Getting the Hang of It

With a book on hand, a name in mind, we became e-book publishers on that late November Day.  My first order of business was to figure out how to e-publish.  If I remember correctly the Wall Street Journal article gave some good direction to start, and being a relatively good researcher I was off and running.  But first I had to get my hands on an e-reader—now we have several.

Sidereal Days was well over one hundred thousand words—and I needed something with fewer words to fine-tune my skills.  Then I remembered—last summer Earl had given a Civil War talk at the library in Cuba, NY.  A very nice gentleman from Texas came to our office the next day looking for a copy of the talk.  I don’t know what Earl gave him, but I did notice that sitting next to his desk were copies of the talks he had given over the years—to local libraries and civil war groups, talks he gave in Washington, DC at the Smithsonian, National  Geographic, the Washington Map Society, in Boston at the Harvard Map Collection and even  a talk he gave on Long Island that was picked up by Book TV years ago.

My practice material was not only available but was interesting and ready to be published.  Or so I thought….

Bookshelves and Articles

If one would walk into our house or office, the obvious first thing one would notice: books, many, many, many books.  Predominately history books but there are shelves dedicated to Anthony Trollope, Isaac Bashevis Singer, Saul Bellow, Charles Dickens, Wright Morris, Evelyn Waugh, F. Scott Fitzgerald, Joyce Cary, James Joyce, Elizabeth Taylor, Jean Rhys, Jane Austen, George Gissing, J .D. Salinger,  J.K. Rowling to name but a few and not even including my shelf.

When E.B. was writing Sidereal Days, as a traditionalist, he saw only one route to getting a book published.  The same route he used with Maps and Mapmakers of the Civil War, published by Abrams in 1999.  Find an agent, who finds a publisher, who not only publishes the book, but has the means to distribute and find an interested audience for the book.

So he followed that route.  Finished the book and looked for an agent.  It was a tough sell—not because the book wasn’t good because it’s fabulous.  But because the industry changed!  And no one wants to take a chance on an unknown….

We didn’t realize the significant changes going on at the time.  After his first agent rejection, he tried again.  The second agent’s return e-mail suggested that things weren’t like they used to be.  He continued on the traditional route after her e-mail, but an article in the Wall Street Journal caught his eye—and captured both of our imaginations.  The article was about the new world of digital publishing.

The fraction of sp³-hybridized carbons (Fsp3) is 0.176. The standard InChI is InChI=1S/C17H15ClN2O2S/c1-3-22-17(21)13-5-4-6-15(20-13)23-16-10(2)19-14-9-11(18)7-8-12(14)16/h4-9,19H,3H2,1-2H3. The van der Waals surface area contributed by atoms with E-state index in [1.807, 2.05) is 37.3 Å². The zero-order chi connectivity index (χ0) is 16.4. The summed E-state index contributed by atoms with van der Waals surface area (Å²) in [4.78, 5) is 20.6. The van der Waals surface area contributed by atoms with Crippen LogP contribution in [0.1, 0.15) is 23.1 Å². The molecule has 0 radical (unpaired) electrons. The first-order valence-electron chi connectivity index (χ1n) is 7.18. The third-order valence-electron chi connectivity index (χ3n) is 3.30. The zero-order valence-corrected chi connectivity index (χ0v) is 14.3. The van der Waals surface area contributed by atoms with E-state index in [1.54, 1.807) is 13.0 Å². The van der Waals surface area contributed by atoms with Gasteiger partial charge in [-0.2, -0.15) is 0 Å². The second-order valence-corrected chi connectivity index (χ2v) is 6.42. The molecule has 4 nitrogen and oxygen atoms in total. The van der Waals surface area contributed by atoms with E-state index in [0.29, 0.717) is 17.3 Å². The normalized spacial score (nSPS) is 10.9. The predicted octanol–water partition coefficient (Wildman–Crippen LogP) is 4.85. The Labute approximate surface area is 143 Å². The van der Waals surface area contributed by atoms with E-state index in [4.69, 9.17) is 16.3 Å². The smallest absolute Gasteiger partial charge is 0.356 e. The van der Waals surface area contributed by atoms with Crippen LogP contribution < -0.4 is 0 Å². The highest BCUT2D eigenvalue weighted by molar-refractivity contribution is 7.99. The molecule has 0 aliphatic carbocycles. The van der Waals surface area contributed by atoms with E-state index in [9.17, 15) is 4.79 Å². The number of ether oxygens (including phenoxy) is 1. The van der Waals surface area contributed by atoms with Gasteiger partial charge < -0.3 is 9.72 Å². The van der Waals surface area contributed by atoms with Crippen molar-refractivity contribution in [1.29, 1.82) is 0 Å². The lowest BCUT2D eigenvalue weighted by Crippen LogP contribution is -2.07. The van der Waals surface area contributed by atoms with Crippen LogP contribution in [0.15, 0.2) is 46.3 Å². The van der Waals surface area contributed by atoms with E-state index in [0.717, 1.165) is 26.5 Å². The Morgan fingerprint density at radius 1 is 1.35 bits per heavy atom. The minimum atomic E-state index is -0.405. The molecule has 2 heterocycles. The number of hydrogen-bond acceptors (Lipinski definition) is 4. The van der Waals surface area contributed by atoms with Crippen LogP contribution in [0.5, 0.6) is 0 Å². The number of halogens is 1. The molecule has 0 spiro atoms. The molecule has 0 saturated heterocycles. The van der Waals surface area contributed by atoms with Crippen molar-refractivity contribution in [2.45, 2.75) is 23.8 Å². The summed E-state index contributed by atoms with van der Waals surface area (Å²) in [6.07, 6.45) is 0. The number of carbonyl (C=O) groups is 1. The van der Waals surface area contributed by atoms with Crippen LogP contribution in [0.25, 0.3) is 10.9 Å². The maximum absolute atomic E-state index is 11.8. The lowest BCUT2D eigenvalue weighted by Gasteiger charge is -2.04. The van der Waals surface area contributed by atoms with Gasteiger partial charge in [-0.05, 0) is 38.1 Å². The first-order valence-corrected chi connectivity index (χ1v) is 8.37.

It’s funny how things happen.  My traditionalist husband, who throughout the whole computer/information age has been buried in books, reads the article and sees the benefit of going digital.  I wasn’t skeptical, I just always thought the WSJ was only good for a few stock tips, interesting editorials and a quick peak at the news!


What’s in a Name

We came to work on the Monday after Thanksgiving realizing that we wanted to add a fiction imprint to McElfresh Map Company.  The name Tammy Norie Press didn’t have to be discussed.  The Tammy Norie was my father-in-law’s forty-foot sail boat.  She was beautiful—Honduran mahogany construction with teak decks culled from a British World War II cruiser.  She was majestic—dark blue topsides, a handsome bowsprit, brass portholes and brass ventilators.  Under full sail her distinctive beauty came alive with her ketch-rigged reddish sails.

My husband, a cartographer, prefers the land.  But the Tammy Norie loomed large in his life.  The boat was built in England and had to make its way to the US.  He, his sister, their parents and a crewman, who later became his brother-in-law sailed the boat from Wisstock’s Boatyard in Woodbridge, Suffolk, in England to Madeira crossing the Atlantic in the route of the trade winds (the same route as Columbus) to Bermuda and then up to Essex, Connecticut.  In the summer of Woodstock, as the rest of us were watching the first man walk on the moon they were watching the sun—his father relied entirely on celestial navigation.

The trip was successful, after fifty-five days at sea the stunning Tammy Norie, with her crew of five, gracefully sailed into Essex Harbor and remained part of the family for twenty some years.

The name Tammy Norie Press was a given….